For special prosecutor, if he declines to indict (or even if he does, but doesn't go high enough), I suggest he be replaced with .... John Kerry. He was once a prosecutor, he can investigate this as well as anyone. Why not choose him, he'll certainly be as balanced and fair as Ken Starr was, so isn't turnabout fair play, or not? Is there a different standard for judging Republican wrongdoing than Democratic? Remember, Fiske was replaced as incdpendant counsel by Ken Starr, not because he had done anything wrong, but for appearances purposes after a new OIC (office of independant counsel) statute was introduced (of couse, the real reason Fiske, a Republican, was replaced was because he wouldn't endorse any of those loopy Republican theories that Vince Foster was murdered by Hillary). I say we get a new one after Fitzgerald is done with this Grand Jury. And I say we get John Kerry as our new independant prosecutor.

It's only fair, and lord knows, Republicans are all about fairness.

Friday, October 21, 2005

Great rendition of what is a typical PD/Client conversation

Over at Live Journal, there is a great rendition of a typical conversation that I seem to have with clients on at least a weekly basis (maybe less so, since I tend to handle more serious cases, and thus have less volume, but certainly back in the misdemeanor stage of things).

Thanks to Skelly over at Arbitrary and Capricious for the great link. Skelly has a jury out now for a few days. I know how agonizing that can be. My last jury went out on a Friday, and came back on Tuesday (Monday being a court holiday), so I had to stew on it for the whole weekend. I hate jury deliberations. Good luck Skelly!

Tom Delay - Guilty until proven innocent?

I just did a trial where, during jury selection, I had some of the most right wing reactionary possible jurors expressing themselves. Basically, this was what they had to say: "If you are charged with a crime, it means you are probably guilty, because the DA would never charge someone who didn't do it, so even without any evidence, I would find the defendant guilty." "If you assert your right to remain silent, you do so because you are guilty." "Being charged with a crime is evidence of guilt." "Being in a gang means that you are guilty of anything that gang does, even if you have no part in it."

You get the idea, these people were so out there, they made Torquemada (Spanish inquisitor, for those who don't know, or never saw History of the World Part I) look reasonable by comparison.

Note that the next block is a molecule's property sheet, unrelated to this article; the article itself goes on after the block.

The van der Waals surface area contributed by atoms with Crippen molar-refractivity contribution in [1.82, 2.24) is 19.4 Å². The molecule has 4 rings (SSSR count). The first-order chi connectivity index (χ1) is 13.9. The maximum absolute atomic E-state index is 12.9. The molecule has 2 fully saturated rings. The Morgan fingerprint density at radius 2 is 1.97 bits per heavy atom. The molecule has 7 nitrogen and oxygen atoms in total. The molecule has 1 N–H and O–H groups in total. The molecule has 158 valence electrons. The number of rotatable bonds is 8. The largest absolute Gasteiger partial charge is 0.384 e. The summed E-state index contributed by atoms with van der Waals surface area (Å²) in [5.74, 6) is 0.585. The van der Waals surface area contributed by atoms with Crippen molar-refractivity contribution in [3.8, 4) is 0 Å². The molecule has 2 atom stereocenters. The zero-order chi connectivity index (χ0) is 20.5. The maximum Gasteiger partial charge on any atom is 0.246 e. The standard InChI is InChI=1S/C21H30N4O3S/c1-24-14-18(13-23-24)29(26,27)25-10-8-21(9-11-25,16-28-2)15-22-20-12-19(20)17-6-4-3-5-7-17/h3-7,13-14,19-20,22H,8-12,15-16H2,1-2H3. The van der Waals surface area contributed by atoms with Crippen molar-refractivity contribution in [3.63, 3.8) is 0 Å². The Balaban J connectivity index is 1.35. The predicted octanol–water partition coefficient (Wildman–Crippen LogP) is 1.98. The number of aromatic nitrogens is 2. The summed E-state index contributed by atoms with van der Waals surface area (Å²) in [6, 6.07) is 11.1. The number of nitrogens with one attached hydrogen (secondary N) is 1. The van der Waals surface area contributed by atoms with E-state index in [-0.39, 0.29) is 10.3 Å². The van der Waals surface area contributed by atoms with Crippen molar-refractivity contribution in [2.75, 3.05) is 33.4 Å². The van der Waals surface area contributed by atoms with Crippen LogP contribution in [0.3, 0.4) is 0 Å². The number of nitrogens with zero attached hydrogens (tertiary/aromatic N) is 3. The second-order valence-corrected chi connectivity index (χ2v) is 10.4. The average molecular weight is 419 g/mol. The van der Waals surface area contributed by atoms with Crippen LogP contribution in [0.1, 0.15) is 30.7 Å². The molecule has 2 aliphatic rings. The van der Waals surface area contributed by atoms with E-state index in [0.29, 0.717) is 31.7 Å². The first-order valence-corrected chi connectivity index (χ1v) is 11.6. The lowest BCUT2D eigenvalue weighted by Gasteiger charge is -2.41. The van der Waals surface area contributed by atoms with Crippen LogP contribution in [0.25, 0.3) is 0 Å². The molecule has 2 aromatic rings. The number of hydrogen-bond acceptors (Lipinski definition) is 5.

So, it got me to thinking, do any of those right wingers believe that Tom Delay must be guilty? I'm sure they don't, but he is an indicted felon. A grand jury of disinterested citizens has found probable cause that he committed a crime, even after being presented with any exculpatory evidence (I'm sure right wingers will now loudly protest that a grand jury could indict a ham sandwich, which I don't dispute, but hey, am I going to be the looney liberal to suggest that the system is weighted against criminal defendants? No, I'll leave that to the right wingers right now).

I wish that I had thought to ask these potential jurors this question.

I did get a nice couple of lines in, though. You see, during investigations into police misconduct, or any time there is an officer involved shooting, and Internal Affairs wants to question the officers, they have to read them their rights first (never mind that they're not in custody). The officers are then given COMPLETE IMMUNITY on what they say, so that it cannot be used against them in any way in a criminal matter, so that they can investigate the potential misconduct. This means, practically speaking, that the police can rarely be charged with crimes after they've given these "compelled statements." How many other jobs do you have where you can keep your job and assert your 5th Amendment right to remain silent in the face of potential prosecution? None that I know of. So, if all criminal defendants who don't testify, or assert their 5th amendment rights, are guilty, does this mean that all cops who assert their rights and then have to give compelled testimony are also guilty of the underlying crime they're refusing to speak of?

I asked this of those obstinate jurors, and you could see them crumbling behind the walls of congnitive dissonance that they've hidden behind. You could almost hear them muttering to themselves "!!!"

Saturday, October 15, 2005

The Death Penalty in Los Angeles

This applies directly to me, so I'll be the first (that I know of) to write about it.